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India is now home to more than 100 space startups

India is now home to more than 100 space startups
Photo Credit: ISRO
31 Jan, 2022
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The number of startups in the rapidly-growing Indian space sector has more than doubled over the past year, shows data from the Economic Survey 2022.

The total number of space startups in the country has crossed 100 with 47 space technology startups being established in the country in 2021, up from 21 in 2020. In 2019, there were only 11 new startups added in the space sector.

New policies from the Indian government in the space sector coupled with participation from the private sector have been the key factors behind the growth of space startups in the country, according to the Economic Survey 2022. “With these recently undertaken policy initiatives and private sector participations, the Indian space sector is expected to capture a larger share of the global space economy, which was close to $447 billion in 2020. At present, India accounts for only about 2 per cent of the space economy, much behind the major players--the US and China,” the survey said.

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The Survey acknowledged, though, that India still ranks far behind mature space economies such as the US and China. It stated that as of now, India only accounts for 2 percent of the global space economy, which can grow steadily in the coming years as investments from private Indian corporations as well as foreign bodies come in.

In an interview on January 17, Lt Gen (Retd) Anil Kumar Bhatt, director general of the Indian Space Association (ISpA), an industry body, told Mint that through 2022 the Indian government is expected to introduce and expand three policies as part of its Space Activity Bill — Space Communication, Remote Sensing and Transfer of Technology.

Each of these policies were first introduced in 2020 and are directed at helping private companies offer communication services, satellite-based data and analytics services, and use resources owned or governed by the Indian government to build their own products and services, respectively.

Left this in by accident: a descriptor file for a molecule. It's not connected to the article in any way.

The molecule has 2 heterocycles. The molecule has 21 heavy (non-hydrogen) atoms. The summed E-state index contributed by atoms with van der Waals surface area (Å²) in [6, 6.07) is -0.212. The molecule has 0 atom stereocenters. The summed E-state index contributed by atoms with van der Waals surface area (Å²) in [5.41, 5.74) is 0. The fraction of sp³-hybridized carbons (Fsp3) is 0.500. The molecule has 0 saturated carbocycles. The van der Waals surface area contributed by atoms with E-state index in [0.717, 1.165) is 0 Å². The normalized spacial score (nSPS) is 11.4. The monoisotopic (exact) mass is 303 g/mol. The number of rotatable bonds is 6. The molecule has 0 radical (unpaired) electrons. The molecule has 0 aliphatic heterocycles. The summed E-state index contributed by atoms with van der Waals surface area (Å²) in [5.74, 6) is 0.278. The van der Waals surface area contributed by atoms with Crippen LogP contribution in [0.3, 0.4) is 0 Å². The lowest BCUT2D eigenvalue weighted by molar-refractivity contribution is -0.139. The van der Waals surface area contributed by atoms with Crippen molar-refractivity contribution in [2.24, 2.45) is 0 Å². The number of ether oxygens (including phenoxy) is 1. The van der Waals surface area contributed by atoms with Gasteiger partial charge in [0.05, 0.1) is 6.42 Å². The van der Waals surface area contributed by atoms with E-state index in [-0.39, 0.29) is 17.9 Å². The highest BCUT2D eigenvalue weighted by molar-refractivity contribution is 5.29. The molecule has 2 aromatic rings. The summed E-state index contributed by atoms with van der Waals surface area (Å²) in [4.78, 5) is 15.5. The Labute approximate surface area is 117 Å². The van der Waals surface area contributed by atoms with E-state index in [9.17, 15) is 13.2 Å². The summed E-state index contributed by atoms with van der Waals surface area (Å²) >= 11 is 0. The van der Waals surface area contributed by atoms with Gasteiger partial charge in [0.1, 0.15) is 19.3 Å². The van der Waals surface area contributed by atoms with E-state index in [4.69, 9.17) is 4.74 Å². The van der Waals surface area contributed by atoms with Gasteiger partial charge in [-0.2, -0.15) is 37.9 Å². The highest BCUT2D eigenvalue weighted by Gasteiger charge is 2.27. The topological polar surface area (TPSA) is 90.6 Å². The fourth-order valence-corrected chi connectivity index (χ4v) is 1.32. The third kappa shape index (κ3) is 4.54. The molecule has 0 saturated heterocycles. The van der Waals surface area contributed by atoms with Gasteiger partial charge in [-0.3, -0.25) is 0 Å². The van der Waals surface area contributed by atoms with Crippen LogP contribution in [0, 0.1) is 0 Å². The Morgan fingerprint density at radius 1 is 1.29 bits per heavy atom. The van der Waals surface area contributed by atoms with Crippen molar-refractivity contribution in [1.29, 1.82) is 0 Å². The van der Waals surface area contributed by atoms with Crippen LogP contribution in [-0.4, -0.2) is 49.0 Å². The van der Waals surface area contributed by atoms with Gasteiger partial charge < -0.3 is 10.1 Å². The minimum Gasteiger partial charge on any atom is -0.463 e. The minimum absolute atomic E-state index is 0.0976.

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The Bill, according to Bhatt, is also likely to lay down conditions for foreign direct investments (FDI) in the Indian space sector, which could help Indian startups attract foreign investments. Startups and experts in the space sector have often said that lack of funding is affecting their ability to match global competitors.

That said, this is expected to be a big year for Indian space startups. Private entities Skyroot Aerospace and Agnikul Cosmos are both slated to launch their first, indigenously developed rockets later this year. While Skyroot plans to host only one launch later this year of its Vikram-I rocket, Agnikul Cosmos is targeting at least two launches of its rocket— Agnibaan — by the end of this year.

“The numbers showcasing the growth in space startups is promising from an investor standpoint, and lays the groundwork for larger investments to finally come in this year. VCs in India will also follow this space closely, and may invest accordingly. A number of these startups are also at very early stages and offer repetitive services, so some of them will fail. Investors will look more carefully at India’s space startups and invest in businesses that are already maturing beyond the initial funding stages. The space communications and remote sensing categories are most likely to attract the highest investments,” said Chaitanya Giri, consultant, Research and Information System for Developing Countries (RIS).

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Other startups in the space technology domain are also expected to make moves through 2022. Pixxel, a space satellite imaging and data analytics startup, may launch the first three of its 36 imaging satellites this year. Bengaluru-based Bellatrix Aerospace, on the other hand, is expected to launch its hall-effect thruster for small satellites aboard a European space mission in mid-2022.